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Another early writer on natural law and citizenship

Just as most of us had never heard of Emerich de Vattel before the birthers discovered him, and based a new theory of presidential eligibility on a section of his book (short-titled in English) The Law of Nations, so I was until a couple of years ago unaware of another author on the law of nations and natural law, Jean-Jacques Burlamaqui. A quotation of his appears in a letter to the editor of the Charleston City Gazette in 1789 in the Smith-Ramsay exchange of letters regarding Smith’s eligibility to run for Congress (see: The Documentary History of the First Federal Elections 1788-1790 by Jensen and Becker, pages 188-190). The unattributed quotation is from a 1748 work by Burlamaqui called (in English) The Principles of Natural and Politic Law. If anything, this is evidence of how well-read some Americans were in 1789: in their debate, Smith invokes Vattel and Ramsay cites Blackstone and invokes Burlamaqui.

So for your edification and debating pleasure, I present this extended citation from The Principles of Natural and Politic Law (1752 translation by Mr. Nugent), courtesy of Constitution.org.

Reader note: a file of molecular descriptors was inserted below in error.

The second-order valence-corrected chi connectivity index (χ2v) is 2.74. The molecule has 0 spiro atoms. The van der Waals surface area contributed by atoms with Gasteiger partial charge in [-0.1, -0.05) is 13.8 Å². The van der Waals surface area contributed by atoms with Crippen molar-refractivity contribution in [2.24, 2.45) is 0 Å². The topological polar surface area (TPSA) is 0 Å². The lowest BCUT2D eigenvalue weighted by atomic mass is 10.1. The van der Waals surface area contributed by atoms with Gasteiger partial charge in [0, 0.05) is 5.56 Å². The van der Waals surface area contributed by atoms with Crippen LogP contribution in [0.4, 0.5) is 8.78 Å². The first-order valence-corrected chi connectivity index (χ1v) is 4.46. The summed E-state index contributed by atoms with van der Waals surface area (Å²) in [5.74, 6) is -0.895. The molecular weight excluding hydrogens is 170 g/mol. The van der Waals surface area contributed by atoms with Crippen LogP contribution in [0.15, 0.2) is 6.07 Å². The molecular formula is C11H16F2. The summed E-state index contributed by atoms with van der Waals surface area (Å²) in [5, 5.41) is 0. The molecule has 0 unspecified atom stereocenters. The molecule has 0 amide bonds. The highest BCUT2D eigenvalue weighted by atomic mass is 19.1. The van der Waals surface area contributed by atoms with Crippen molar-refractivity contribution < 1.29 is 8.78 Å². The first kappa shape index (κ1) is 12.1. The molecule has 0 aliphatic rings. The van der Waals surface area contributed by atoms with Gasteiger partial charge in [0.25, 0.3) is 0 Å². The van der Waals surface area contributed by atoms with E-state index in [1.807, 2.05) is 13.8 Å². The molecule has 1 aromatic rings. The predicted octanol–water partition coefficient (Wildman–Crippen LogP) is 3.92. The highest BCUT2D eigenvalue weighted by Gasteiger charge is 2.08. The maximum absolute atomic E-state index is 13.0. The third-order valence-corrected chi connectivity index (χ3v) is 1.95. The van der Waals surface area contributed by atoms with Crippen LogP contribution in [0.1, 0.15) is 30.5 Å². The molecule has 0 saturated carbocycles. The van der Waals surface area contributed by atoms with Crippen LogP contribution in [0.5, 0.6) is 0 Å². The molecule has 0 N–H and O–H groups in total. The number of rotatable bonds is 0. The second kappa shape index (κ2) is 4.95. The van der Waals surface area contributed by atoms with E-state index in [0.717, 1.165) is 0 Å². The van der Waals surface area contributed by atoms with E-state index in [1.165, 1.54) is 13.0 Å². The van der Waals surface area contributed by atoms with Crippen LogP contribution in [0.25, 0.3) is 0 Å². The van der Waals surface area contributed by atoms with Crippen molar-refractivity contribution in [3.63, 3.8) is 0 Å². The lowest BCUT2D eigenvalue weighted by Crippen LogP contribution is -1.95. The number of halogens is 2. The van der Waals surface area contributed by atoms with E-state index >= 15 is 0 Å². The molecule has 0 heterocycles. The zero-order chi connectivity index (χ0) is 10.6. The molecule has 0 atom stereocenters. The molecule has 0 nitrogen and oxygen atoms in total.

Of the sovereign, sovereignty; and the subjects.

VIII. Now a person becomes a member or subject of a state two ways, either by an express or by a tacit covenant.

IX. If by an express covenant, the thing admits of no difficulty. But, with regard to a tacit covenant, we must observe, that the first founders of states, and all those, who afterwards became members thereof, are supposed to have stipulated, that their children and descendants should, at their coming into the world, have the right of enjoying those advantages, which are common to all the members of the state, provided nevertheless that these descendants, when they attain to the use of reason, be on their part willing to submit to the government, and to acknowledge the authority of the sovereign.

X. I said provided the descendants acknowledged the authority of the sovereign; for the stipulation of the parents cannot, in its own nature, have the force of subjecting the children against their will to an authority, to which they would not of themselves choose to submit. Hence the authority of the sovereign over the children of the members of the state, and the right, on the other hand, which these children have to the protection of the sovereign, and to the advantages of the government, are founded on mutual consent.

XI. Now if the children of members of the state, upon attaining to the years of discretion, are willing to live in the place of their parentage, or in their native country, they are by this very act supposed to submit themselves to the power, that governs the state, and consequently they ought to enjoy, as members of that state, the advantages naturally arising from it. This is the reason likewise, that, when once the sovereign is acknowledged, he has no occasion to tender the oath of allegiance to the children, who are afterward born in his dominions.